Before 1975, there was no such championship as Cricket World Cup but as it took place for the very first time in England , it got into the trend. Every young boy started wanted to be a cricketer and represent his country in the World Cup.
Representing your own country at the international level in World Cup is a very special feeling, one that remains with those players for an eternity. To be one of the top fifteen cricketers of the country is always a matter of great pride and although some legendary cricketers could never make it because of their status as Test players whereas many managed to make the most of the opportunity they got.
When representing one country in the Cricket World Cup is very special, how they would have been felt to represent two international teams in the ultimate championship ?
Here we have some cricketers who played in cricket’s most elite tournament from two different teams during their career.
Born in Bloemfontein, South Africa, Wessels settled in Australia to play for them with the apartheid struggle keeping his home country away from cricket. Former South African captain Kepler Wessels was a fine batsman & and after completing his cricketing career, he settled in broadcasting and found great success.He ended up playing 24 Tests for Australia before coming back to his home country and captained South Africa in Tests and ODIs. He stamped his authority on two of the finest Test playing nations of all time, with over 6,000 International runs to his name.
He represented Australia in the 1983 World Cup shortly after his debut and captained the “New South Africa” in the 1992 edition.
He made his ODI debut in 1991 against Pakistan and also played five Test matches for his country West Indies.There was no inadequacy in talent for the Barbados fast bowler Anderson Cummins, but he was always sidelined because there were better speedsters like Courtney Walsh and Sir Curtley Ambrose. After struggling to keep his place, he played county cricket for a couple of years.
He played six games in the 1992 World Cup. He later moved to Canada in 1996 and it took him 11 years to get back to International cricket. In early 2007, after getting picked for a Tri-series for Canadian side, the pacer was included in the Canadian World Cup squad that year. He announced his retirement after later the World Cup.
Ireland & England shared quite a few cricketers over the past, but one of the most prominent ones was Ed Joyce. He made a surprise appearance in the English 2007 World Cup squad having spent some months in England, after having kickstarted his Ireland in 2006. He was also a part of the infamous 2006/07 Ashes side, where England got whitewashed 5-0.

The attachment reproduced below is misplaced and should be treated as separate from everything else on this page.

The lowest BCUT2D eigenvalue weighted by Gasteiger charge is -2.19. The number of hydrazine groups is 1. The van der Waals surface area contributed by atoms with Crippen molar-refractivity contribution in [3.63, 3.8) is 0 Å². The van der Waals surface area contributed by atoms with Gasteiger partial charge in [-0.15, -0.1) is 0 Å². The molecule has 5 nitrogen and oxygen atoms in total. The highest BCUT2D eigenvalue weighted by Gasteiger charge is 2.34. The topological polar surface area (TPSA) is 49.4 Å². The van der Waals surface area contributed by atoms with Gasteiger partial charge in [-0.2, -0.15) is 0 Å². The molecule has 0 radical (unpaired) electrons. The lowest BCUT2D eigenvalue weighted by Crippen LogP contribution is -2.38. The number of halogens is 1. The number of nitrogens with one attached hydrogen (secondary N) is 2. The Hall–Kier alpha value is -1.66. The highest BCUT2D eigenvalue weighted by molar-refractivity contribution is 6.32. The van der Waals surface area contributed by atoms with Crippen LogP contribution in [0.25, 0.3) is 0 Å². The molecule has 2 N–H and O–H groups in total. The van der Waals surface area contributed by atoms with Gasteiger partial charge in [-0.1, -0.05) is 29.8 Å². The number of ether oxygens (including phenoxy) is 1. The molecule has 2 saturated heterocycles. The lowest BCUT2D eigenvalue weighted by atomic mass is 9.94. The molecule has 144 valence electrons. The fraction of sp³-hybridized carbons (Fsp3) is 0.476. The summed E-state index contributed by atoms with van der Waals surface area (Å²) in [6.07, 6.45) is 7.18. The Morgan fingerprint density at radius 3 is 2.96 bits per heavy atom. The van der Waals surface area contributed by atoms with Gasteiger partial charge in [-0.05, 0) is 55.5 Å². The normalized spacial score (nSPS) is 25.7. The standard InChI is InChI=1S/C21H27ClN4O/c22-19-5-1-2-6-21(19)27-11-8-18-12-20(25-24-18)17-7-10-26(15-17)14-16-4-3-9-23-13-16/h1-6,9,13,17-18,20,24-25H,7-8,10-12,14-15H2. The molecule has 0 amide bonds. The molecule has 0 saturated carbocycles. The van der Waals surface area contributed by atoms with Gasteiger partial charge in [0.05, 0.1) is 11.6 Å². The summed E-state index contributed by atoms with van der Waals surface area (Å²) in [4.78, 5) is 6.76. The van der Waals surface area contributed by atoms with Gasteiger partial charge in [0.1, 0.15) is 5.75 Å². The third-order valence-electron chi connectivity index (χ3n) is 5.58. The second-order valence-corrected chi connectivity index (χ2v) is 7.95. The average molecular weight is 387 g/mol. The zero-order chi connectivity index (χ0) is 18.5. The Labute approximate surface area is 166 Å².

Joyce got special permission from the ICC World Cup with Ireland in 2011, since he has been dropping down the pecking order for selection with England. He was a part of the Irish XI that famously defeated England in Bangalore, chasing a mammoth 328-run target. In May 2018, before announcing his retirement, He also played Ireland’s first ever Test against Pakistan.
England’s highest run-scorer & most-capped player in ODIs, Eoin Morgan is already an English legend who built a squad which is touted as the finest the Three Lions ever had in the shortest format. He captained England in 2015 and doing so in 2019 World Cup too. In World Cup 2011, He played having had to replace an injured player Kevin Pietersen.
Before the brilliant stuff with England, the Dublin-born cricketer went on to represent his home country Ireland in 23 ODIs and was a part of the 2007 World Cup squad. He was in the XI for the side when they famously defeated Pakistan in the group stages. After the World Cup, he sailed to England.
One more very popular name in this list is former English batsman Graeme Hick who made his mark for both the countries he played. His career began with his home country Zimbabwe and in the 1983 World Cup, he played for them shortly after his debut. He played for Zimbabwe till 1986 and later made his debut for England in 1991 before going on to play 10 years of International cricket with them.
He represented England in three World Cups in 1992, 1996 and 1999, reaching the final famously in 1992. He was one of the legends of domestic cricket, being one among three cricketers to score over 20,000 runs in List A cricket and one among 25 cricketers with 100 First-class centuries. One of the cult figures of English county cricket, he announced his retirement in 2001.